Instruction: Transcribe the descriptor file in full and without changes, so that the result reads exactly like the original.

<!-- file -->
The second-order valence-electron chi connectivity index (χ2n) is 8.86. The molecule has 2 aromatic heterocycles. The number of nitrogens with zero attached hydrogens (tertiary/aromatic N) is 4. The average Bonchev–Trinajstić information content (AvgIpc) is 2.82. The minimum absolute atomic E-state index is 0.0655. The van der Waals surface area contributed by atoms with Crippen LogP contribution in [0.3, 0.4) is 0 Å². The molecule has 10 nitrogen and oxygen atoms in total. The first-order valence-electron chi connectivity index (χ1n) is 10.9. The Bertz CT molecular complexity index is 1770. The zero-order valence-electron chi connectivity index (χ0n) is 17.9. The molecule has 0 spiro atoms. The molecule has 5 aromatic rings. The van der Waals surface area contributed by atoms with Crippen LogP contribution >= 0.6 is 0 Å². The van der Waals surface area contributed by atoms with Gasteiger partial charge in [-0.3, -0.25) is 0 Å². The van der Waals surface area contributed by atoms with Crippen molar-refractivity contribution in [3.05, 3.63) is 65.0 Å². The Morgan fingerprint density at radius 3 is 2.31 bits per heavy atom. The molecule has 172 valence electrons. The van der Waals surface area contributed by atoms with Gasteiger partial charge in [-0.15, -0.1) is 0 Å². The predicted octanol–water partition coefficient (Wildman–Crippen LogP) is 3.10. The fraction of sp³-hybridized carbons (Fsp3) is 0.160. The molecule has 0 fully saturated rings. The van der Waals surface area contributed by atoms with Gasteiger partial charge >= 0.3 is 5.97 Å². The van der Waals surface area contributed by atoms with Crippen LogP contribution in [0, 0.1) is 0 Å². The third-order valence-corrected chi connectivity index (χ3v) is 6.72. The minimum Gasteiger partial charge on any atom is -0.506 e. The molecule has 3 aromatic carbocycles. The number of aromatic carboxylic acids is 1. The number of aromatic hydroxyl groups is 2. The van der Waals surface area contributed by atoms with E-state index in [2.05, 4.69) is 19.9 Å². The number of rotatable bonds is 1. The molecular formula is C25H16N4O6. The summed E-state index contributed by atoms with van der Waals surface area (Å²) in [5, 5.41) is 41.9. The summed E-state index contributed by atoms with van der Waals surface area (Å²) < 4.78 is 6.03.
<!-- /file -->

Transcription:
The second-order valence-electron chi connectivity index (χ2n) is 8.86. The molecule has 2 aromatic heterocycles. The number of nitrogens with zero attached hydrogens (tertiary/aromatic N) is 4. The average Bonchev–Trinajstić information content (AvgIpc) is 2.82. The minimum absolute atomic E-state index is 0.0655. The van der Waals surface area contributed by atoms with Crippen LogP contribution in [0.3, 0.4) is 0 Å². The molecule has 10 nitrogen and oxygen atoms in total. The first-order valence-electron chi connectivity index (χ1n) is 10.9. The Bertz CT molecular complexity index is 1770. The zero-order valence-electron chi connectivity index (χ0n) is 17.9. The molecule has 0 spiro atoms. The molecule has 5 aromatic rings. The van der Waals surface area contributed by atoms with Crippen LogP contribution >= 0.6 is 0 Å². The van der Waals surface area contributed by atoms with Gasteiger partial charge in [-0.3, -0.25) is 0 Å². The van der Waals surface area contributed by atoms with Crippen molar-refractivity contribution in [3.05, 3.63) is 65.0 Å². The Morgan fingerprint density at radius 3 is 2.31 bits per heavy atom. The molecule has 172 valence electrons. The van der Waals surface area contributed by atoms with Gasteiger partial charge in [-0.15, -0.1) is 0 Å². The predicted octanol–water partition coefficient (Wildman–Crippen LogP) is 3.10. The fraction of sp³-hybridized carbons (Fsp3) is 0.160. The molecule has 0 fully saturated rings. The van der Waals surface area contributed by atoms with Gasteiger partial charge >= 0.3 is 5.97 Å². The van der Waals surface area contributed by atoms with Crippen LogP contribution in [0, 0.1) is 0 Å². The third-order valence-corrected chi connectivity index (χ3v) is 6.72. The minimum Gasteiger partial charge on any atom is -0.506 e. The molecule has 3 aromatic carbocycles. The number of aromatic carboxylic acids is 1. The number of aromatic hydroxyl groups is 2. The van der Waals surface area contributed by atoms with E-state index in [2.05, 4.69) is 19.9 Å². The number of rotatable bonds is 1. The molecular formula is C25H16N4O6. The summed E-state index contributed by atoms with van der Waals surface area (Å²) in [5, 5.41) is 41.9. The summed E-state index contributed by atoms with van der Waals surface area (Å²) < 4.78 is 6.03.